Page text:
Idle Hour Blvd, Oakdale, NY, 11769


On Thu, 30 Sep 2010, James Hester wrote:

Here is a newish compromise:

Encoding: The encoding of CIF2 text streams containing only code points in the ASCII
range is not specified. CIF2 text streams containing any code points outside the ASCII
range must be encoded such that the encoding can be reliably identified from the file
contents.  At present only UTF8 and UTF16 are considered to satisfy this constraint.

Commentary: this is intended to mean that encoding works 'as for CIF1' (Proposals 1,2)
for files containing only ASCII text, and works as for Proposal 4 for any other files. 
I believe that this allows legacy workflows to operate smoothly on CIF2 files (legacy
workflows do not process non ASCII text) but also avoids the tower of Babel effect that
will ensue if non-ASCII codepoints are encoded using local conventions. 

To explain the thinking further, perhaps I could take another stab at Herbert's point of
view in my own words.  Herbert (I think correctly) surmises that all currently used CIF
applications do not explicitly specify the encoding of their input and output files, and
so therefore are conceptually working with CIFs in a variety of local encodings. 
Mandating any encoding for CIF2 would therefore force at least some and perhaps most of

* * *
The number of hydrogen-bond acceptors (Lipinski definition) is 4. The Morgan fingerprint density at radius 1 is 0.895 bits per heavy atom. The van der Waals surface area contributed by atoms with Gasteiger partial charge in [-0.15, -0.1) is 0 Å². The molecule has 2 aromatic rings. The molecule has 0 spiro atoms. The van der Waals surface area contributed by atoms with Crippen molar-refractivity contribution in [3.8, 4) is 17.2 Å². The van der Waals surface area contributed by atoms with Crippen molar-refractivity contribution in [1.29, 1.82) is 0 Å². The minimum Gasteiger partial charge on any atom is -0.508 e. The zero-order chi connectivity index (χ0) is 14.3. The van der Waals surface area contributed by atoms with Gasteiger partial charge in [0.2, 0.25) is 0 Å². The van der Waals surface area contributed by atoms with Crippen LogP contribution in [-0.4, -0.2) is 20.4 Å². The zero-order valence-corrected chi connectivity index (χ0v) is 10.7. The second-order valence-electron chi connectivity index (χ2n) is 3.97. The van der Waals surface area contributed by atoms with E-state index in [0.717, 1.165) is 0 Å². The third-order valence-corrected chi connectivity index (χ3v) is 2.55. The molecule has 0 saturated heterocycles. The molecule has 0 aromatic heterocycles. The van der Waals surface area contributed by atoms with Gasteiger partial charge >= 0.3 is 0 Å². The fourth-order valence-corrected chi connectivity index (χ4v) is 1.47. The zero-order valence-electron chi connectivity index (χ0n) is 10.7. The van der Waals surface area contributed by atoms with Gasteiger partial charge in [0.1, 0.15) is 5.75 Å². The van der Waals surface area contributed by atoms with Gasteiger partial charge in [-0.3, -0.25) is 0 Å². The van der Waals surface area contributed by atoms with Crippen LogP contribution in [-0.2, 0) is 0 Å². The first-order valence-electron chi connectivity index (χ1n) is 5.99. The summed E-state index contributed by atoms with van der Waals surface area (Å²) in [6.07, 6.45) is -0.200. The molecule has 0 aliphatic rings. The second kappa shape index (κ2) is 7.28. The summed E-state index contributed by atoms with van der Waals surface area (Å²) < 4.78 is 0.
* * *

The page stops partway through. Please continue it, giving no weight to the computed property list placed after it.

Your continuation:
these applications to change the way they read and write text, which is disruptive and
obtuse when the system works fine as it is.  Proposals 1 and 2 are aimed at avoiding
this disruption.

On the other hand, I look at the same situation and see that all this software is in
fact reading and writing ASCII, because all of these local encodings are actually
equivalent to ASCII for characters used in CIFs, and I further assert that this happy
coincidence between encodings is the single reason CIF files are easily transferable
between different systems.

These two points of view create two different results if the CIF character repertoire is
extended beyond the ASCII range.  If we allow the current approach to encoding to
continue, the happy coincidence of encodings ceases to operate outside the ASCII range
and CIF files are no longer easily interchangeable.  If we make explicit the commonality
of CIF1 encodings by mandating a common set of identifiable encodings, the use of
default encodings has to be abandoned with accompanying effort from programmers.

I believe that this latest proposal respects Herbert's concerns as well as mine, and is
eminently workable as a starting point for going forward.  I'm now off to do a sample
change and expect unanimous support from all parties when I return in an hour's time :)

On Wed, Sep 29, 2010 at 8:25 PM, Brian McMahon <bm@iucr.org> wrote:
     I think the crux of issue is as follows:

     [But part of our difficulty is that we are all having separate
     epiphanies, and focusing on five different "cruxes". Clarifying
     the real divergence between our views would be a genuine benefit of
     a Skype conference, to which I have no personal objection.]

     In the real world, a need may arise to exchange CIFs constructed in